Rhetoric and Morality

“Is the good speaker a good man?” asked Quintillian.

The ancient Greek Sophists sold their skills to anyone with coins.  Half the field of Communications in today’s academy is dedicated to public relations and marketing.

Not necessarily, I respond to Quintillian.  So when is one sure than employing oration skilsl or teaching them is not aiding injustice?

“The power to speak well and think rights will reward the man who approaches the art of discourse with love of wisdom and love of honor.”  Isocrates, Antidosis

Love of wisdom and honor?  Oh, I think I got out of those required classes by complaining to my adviser.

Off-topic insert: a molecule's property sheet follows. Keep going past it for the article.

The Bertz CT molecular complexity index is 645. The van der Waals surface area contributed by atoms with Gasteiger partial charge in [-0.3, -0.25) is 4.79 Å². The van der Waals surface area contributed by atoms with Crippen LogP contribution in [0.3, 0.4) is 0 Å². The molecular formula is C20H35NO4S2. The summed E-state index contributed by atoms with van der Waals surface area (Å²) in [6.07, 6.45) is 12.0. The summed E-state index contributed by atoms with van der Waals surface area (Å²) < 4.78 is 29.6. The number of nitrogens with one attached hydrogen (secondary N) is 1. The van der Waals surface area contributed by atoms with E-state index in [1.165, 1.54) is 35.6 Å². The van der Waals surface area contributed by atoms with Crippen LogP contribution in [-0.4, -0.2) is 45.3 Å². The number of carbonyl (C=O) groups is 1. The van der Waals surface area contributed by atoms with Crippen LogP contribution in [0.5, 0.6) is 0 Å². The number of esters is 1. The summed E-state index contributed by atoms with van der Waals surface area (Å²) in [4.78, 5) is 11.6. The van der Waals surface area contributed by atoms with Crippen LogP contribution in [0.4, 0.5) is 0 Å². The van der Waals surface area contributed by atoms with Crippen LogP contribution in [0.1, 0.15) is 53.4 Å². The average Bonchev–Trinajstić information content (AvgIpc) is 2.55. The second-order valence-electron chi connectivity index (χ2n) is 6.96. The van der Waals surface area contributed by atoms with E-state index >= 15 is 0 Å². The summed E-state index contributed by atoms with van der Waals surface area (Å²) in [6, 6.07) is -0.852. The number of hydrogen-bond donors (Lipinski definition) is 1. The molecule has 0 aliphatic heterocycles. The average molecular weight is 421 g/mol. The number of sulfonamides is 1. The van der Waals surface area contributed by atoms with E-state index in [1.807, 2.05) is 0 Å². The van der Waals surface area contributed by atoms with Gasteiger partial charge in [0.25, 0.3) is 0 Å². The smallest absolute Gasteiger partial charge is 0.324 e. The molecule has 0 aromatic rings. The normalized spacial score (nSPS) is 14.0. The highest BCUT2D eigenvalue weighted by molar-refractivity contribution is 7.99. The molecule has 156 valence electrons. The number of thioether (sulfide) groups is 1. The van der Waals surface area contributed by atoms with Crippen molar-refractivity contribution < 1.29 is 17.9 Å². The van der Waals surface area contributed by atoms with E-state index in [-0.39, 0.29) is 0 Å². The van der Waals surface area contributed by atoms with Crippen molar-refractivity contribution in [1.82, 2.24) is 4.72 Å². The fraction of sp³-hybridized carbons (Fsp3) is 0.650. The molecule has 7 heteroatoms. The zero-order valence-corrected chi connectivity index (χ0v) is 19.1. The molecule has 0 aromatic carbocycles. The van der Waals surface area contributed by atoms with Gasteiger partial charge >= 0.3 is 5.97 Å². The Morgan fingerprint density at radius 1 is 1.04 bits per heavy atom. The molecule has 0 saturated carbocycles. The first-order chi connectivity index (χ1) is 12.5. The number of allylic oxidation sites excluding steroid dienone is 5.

I.A. Richards, giant of 20th Century rhetoric studies, defines the craft as, “the study of misunderstanding and its remedies.”  Kenneth Burke, another luminary from last century, simply said rhetoric is “the means of creating cooperation.”

Is the goal of communication to achieve harmony, thus giving a moral quality to speech?  If we see ourselves as creations of the Lord and create (and use language) to act in God’s image, then this moral content makes sense.  If we are independent mind’s who cannot agree on what is moral, and mainly struggle for power, than the use of speech doesn’t or shouldn’t have moral content.  Though it could be argued that this comment, itself, is a moral position.

What do you think?

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